The class of 2019 was born the same year as Google, thinks that WiFi is a basic right, and has never been without HDTV

It’s late August.

In the coming weeks, fresh-faced youths across America will look up from their phones long enough to wish their crying parents goodbye — for it is the Time Of Moving Into College.

Like every class that has preceded them, the class of 2019 grew up in a unique time.

To help professors (and the rest of us olds) understand these students, liberal arts school Beloit College has released its “Mindset” list to detail the facts about the world these whippersnappers grew up in.

According to the list, since they have been alive:

  • Google has always been there, in its founding words, “to organise the world’s information and make it universally accessible.”
  • They have never licked a postage stamp.

  • Email has become the new “formal” communication, while texts and tweets remain enclaves for the casual.
  • They have grown up treating Wi-Fi as an entitlement.
  • The announcement of someone being the “first woman” to hold a position has only impressed their parents.
  • Their parents have gone from encouraging them to use the Internet to begging them to get off it.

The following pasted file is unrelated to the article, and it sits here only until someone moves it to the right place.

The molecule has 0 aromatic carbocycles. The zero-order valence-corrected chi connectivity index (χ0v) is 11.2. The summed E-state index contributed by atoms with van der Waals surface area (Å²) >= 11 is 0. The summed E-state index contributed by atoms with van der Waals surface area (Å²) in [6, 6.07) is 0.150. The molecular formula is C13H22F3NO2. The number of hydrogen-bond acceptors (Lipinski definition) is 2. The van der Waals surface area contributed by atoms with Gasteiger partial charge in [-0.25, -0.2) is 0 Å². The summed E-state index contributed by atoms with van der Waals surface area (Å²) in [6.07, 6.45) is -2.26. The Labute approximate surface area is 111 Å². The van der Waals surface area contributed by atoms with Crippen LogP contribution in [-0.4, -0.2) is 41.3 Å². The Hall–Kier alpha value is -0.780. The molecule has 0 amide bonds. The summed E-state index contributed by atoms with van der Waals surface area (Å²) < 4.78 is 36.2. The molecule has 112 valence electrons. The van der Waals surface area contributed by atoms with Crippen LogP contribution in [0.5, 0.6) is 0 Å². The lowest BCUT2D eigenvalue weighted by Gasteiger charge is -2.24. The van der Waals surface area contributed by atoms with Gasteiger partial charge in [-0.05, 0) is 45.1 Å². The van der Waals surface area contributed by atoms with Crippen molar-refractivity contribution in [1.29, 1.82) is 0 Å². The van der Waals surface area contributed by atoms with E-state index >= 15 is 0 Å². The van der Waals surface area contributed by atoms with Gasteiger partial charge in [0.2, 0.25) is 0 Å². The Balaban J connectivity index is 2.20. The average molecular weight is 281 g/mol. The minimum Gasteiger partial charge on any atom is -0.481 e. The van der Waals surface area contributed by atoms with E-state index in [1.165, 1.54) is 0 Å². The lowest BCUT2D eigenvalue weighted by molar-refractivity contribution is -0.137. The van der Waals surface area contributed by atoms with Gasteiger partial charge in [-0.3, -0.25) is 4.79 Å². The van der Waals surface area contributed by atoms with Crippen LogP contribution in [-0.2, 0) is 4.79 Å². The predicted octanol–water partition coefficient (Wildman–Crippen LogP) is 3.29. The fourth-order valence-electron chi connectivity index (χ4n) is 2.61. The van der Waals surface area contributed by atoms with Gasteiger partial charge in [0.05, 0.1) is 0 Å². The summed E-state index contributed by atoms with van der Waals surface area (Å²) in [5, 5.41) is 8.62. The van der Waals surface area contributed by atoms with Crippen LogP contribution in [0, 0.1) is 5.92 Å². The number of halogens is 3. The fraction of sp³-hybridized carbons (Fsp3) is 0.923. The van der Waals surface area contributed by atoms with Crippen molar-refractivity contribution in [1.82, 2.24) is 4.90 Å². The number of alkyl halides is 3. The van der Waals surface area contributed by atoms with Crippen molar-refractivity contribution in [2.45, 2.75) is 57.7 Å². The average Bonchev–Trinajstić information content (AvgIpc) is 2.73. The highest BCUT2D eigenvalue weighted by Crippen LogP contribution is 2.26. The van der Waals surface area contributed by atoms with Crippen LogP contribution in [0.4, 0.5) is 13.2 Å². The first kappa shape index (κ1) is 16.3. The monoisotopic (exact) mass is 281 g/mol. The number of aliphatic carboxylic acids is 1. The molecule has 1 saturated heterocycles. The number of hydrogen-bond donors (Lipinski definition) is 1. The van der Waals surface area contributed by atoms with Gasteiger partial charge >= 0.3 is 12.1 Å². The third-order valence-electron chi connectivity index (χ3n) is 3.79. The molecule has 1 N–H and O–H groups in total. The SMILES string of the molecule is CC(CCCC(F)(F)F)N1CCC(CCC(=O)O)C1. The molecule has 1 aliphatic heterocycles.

• When they were born, cell phone usage was so expensive that families only used their large phones, usually in cars, for emergencies.
  • TV has always been in such high definition that they could see the pores of actors and the grimaces of quarterbacks.
  • At least Mum and Dad had their new Nintendo 64 to help them get through long nights sitting up with the baby.

It’s hilarious, humbling, and a reminder of how growing up in any given decade shapes a person’s perspective.

“They text all day, they’re on social media all day, they’re a collaborative, sharing generation,” list co-creator and English professor emeritus Tom McBride said in a video interview.

“Instant availability of information changes not only the way we teach and learn, but the way we live,” he added.

First assembled in 2002, Beloit makes these annual lists not only to make college graduates feel old, but so teachers can better relate to their students. Watergate isn’t going to be a very handy reference when you’re talking with people who were born 25 years after the Washington Post brought down a president.

Students learn from what they already know, McBride and his fellow list creators emphasise, so you’ve got to have an idea of the world that met them — and connect there.

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